Advanced Aerodynamic Devices to Improve the Performance, Economics, Handling, and Safety of Heavy Vehicles

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Research is being conducted at the Georgia Tech Research Institute (GTRI) to develop advanced aerodynamic devices to improve the performance, economics, stability, handling and safety of operation of Heavy Vehicles by using previously-developed and flight-tested pneumatic (blown) aircraft technology. Recent wind-tunnel investigations of a generic Heavy Vehicle model with blowing slots on both the leading and trailing edges of the trailer have been conducted under contract to the DOE Office of Heavy Vehicle Technologies. These experimental results show overall aerodynamic drag reductions on the Pneumatic Heavy Vehicle of 50% using only 1 psig blowing pressure in the plenums, and over ... continued below

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Englar, Robert J. May 14, 2001.

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This article is part of the collection entitled: Office of Scientific & Technical Information Technical Reports and was provided by UNT Libraries Government Documents Department to Digital Library, a digital repository hosted by the UNT Libraries. It has been viewed 116 times , with 11 in the last month . More information about this article can be viewed below.

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Description

Research is being conducted at the Georgia Tech Research Institute (GTRI) to develop advanced aerodynamic devices to improve the performance, economics, stability, handling and safety of operation of Heavy Vehicles by using previously-developed and flight-tested pneumatic (blown) aircraft technology. Recent wind-tunnel investigations of a generic Heavy Vehicle model with blowing slots on both the leading and trailing edges of the trailer have been conducted under contract to the DOE Office of Heavy Vehicle Technologies. These experimental results show overall aerodynamic drag reductions on the Pneumatic Heavy Vehicle of 50% using only 1 psig blowing pressure in the plenums, and over 80% drag reductions if additional blowing air were available. Additionally, an increase in drag force for braking was confirmed by blowing different slots. Lift coefficient was increased for rolling resistance reduction by blowing only the top slot, while downforce was produced for traction increase by blowing only the bottom. Also, side force and yawing moment were generated on either side of the vehicle, and directional stability was restored by blowing the appropriate side slot. These experimental results and the predicted full-scale payoffs are presented in this paper, as is a discussion of additional applications to conventional commercial autos, buses, motor homes, and Sport Utility Vehicles.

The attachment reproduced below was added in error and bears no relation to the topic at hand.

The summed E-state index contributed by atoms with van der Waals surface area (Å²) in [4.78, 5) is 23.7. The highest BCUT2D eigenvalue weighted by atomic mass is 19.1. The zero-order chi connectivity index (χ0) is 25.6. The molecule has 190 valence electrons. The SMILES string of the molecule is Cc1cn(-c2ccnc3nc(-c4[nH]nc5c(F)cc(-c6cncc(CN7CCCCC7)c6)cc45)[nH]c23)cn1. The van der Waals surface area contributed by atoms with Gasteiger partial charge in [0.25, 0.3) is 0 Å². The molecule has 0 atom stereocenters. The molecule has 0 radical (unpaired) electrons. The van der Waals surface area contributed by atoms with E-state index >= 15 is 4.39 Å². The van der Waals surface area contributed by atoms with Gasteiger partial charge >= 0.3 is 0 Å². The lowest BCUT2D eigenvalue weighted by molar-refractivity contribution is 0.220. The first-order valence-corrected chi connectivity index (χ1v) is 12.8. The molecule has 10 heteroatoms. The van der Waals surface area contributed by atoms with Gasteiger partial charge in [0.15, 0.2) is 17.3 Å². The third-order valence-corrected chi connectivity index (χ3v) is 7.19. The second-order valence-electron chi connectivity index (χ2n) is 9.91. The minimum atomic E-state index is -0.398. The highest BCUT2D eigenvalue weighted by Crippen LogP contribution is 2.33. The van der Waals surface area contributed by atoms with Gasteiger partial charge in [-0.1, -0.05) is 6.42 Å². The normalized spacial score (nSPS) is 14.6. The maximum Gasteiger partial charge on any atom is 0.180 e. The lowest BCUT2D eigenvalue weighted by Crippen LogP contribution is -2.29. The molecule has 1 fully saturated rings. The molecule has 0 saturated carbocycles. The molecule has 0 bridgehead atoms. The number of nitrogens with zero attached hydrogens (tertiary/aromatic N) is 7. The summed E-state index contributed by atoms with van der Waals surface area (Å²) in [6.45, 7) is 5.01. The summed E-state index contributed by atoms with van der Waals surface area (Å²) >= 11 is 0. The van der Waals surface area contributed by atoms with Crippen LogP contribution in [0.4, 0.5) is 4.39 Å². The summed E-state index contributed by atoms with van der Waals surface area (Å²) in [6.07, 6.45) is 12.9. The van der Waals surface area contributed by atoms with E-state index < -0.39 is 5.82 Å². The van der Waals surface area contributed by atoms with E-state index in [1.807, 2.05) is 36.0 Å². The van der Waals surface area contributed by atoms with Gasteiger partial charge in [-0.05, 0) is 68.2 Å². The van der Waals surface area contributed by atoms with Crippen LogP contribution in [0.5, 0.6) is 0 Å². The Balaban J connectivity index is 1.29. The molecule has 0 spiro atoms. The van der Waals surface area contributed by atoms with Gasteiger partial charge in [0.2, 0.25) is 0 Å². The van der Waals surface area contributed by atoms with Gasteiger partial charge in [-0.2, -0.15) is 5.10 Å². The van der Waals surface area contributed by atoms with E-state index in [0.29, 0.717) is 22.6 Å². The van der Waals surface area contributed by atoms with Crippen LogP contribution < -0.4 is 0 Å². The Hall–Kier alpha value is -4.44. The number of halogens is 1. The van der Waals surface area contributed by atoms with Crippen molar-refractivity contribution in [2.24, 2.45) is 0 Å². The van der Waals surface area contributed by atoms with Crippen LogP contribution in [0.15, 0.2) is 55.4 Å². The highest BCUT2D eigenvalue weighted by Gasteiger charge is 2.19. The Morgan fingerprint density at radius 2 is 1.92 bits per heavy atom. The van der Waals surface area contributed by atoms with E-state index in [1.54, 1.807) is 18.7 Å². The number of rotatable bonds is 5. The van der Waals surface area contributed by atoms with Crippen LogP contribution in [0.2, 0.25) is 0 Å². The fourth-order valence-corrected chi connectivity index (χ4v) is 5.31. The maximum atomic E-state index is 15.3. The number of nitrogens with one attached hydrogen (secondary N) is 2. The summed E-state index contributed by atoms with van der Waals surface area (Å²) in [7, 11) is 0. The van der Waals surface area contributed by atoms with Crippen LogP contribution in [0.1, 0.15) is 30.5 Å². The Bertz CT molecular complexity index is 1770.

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OSTI as DE00771019

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  • Government/Industry Meeting, Washington, DC (US), 05/14/2001--05/16/2001; Other Information: Supercedes report DE00771019; PBD: 14 May 2001

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  • Report No.: SAE/TPS-2001-01-2072
  • Office of Scientific & Technical Information Report Number: 771019
  • Archival Resource Key: ark:/67531/metadc722667

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  • May 14, 2001

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  • Sept. 29, 2015, 5:31 a.m.

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  • Aug. 8, 2016, 8:07 p.m.

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Englar, Robert J. Advanced Aerodynamic Devices to Improve the Performance, Economics, Handling, and Safety of Heavy Vehicles, article, May 14, 2001; (digital.library.unt.edu/ark:/67531/metadc722667/: accessed August 22, 2017), University of North Texas Libraries, Digital Library, digital.library.unt.edu; crediting UNT Libraries Government Documents Department.